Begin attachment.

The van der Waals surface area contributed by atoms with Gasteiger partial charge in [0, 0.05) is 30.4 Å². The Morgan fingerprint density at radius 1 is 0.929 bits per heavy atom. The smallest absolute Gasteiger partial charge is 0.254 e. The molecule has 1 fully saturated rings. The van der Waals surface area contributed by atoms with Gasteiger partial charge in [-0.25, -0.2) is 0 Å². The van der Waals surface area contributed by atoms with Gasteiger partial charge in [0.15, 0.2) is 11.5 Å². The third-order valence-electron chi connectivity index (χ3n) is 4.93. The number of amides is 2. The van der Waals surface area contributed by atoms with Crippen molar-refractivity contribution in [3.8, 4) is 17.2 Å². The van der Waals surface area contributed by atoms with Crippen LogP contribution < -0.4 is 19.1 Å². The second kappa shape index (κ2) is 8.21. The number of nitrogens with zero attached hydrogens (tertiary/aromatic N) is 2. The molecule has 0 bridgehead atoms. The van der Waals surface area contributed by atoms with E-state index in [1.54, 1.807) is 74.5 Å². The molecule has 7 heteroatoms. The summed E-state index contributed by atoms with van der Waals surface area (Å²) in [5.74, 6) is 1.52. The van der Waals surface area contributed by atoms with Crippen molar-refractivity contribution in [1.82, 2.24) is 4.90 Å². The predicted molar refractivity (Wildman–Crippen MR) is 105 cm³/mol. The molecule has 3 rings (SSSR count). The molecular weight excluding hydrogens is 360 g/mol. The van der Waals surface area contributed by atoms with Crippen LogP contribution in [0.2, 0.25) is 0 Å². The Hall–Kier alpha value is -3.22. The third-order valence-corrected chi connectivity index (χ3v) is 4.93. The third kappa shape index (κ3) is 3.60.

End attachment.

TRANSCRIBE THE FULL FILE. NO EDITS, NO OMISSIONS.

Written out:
The van der Waals surface area contributed by atoms with Gasteiger partial charge in [0, 0.05) is 30.4 Å². The Morgan fingerprint density at radius 1 is 0.929 bits per heavy atom. The smallest absolute Gasteiger partial charge is 0.254 e. The molecule has 1 fully saturated rings. The van der Waals surface area contributed by atoms with Gasteiger partial charge in [-0.25, -0.2) is 0 Å². The van der Waals surface area contributed by atoms with Gasteiger partial charge in [0.15, 0.2) is 11.5 Å². The third-order valence-electron chi connectivity index (χ3n) is 4.93. The number of amides is 2. The van der Waals surface area contributed by atoms with Crippen molar-refractivity contribution in [3.8, 4) is 17.2 Å². The van der Waals surface area contributed by atoms with Crippen LogP contribution < -0.4 is 19.1 Å². The second kappa shape index (κ2) is 8.21. The number of nitrogens with zero attached hydrogens (tertiary/aromatic N) is 2. The molecule has 0 bridgehead atoms. The van der Waals surface area contributed by atoms with E-state index in [1.54, 1.807) is 74.5 Å². The molecule has 7 heteroatoms. The summed E-state index contributed by atoms with van der Waals surface area (Å²) in [5.74, 6) is 1.52. The van der Waals surface area contributed by atoms with Crippen molar-refractivity contribution in [1.82, 2.24) is 4.90 Å². The predicted molar refractivity (Wildman–Crippen MR) is 105 cm³/mol. The molecule has 3 rings (SSSR count). The molecular weight excluding hydrogens is 360 g/mol. The van der Waals surface area contributed by atoms with Crippen LogP contribution in [0.2, 0.25) is 0 Å². The Hall–Kier alpha value is -3.22. The third-order valence-corrected chi connectivity index (χ3v) is 4.93. The third kappa shape index (κ3) is 3.60.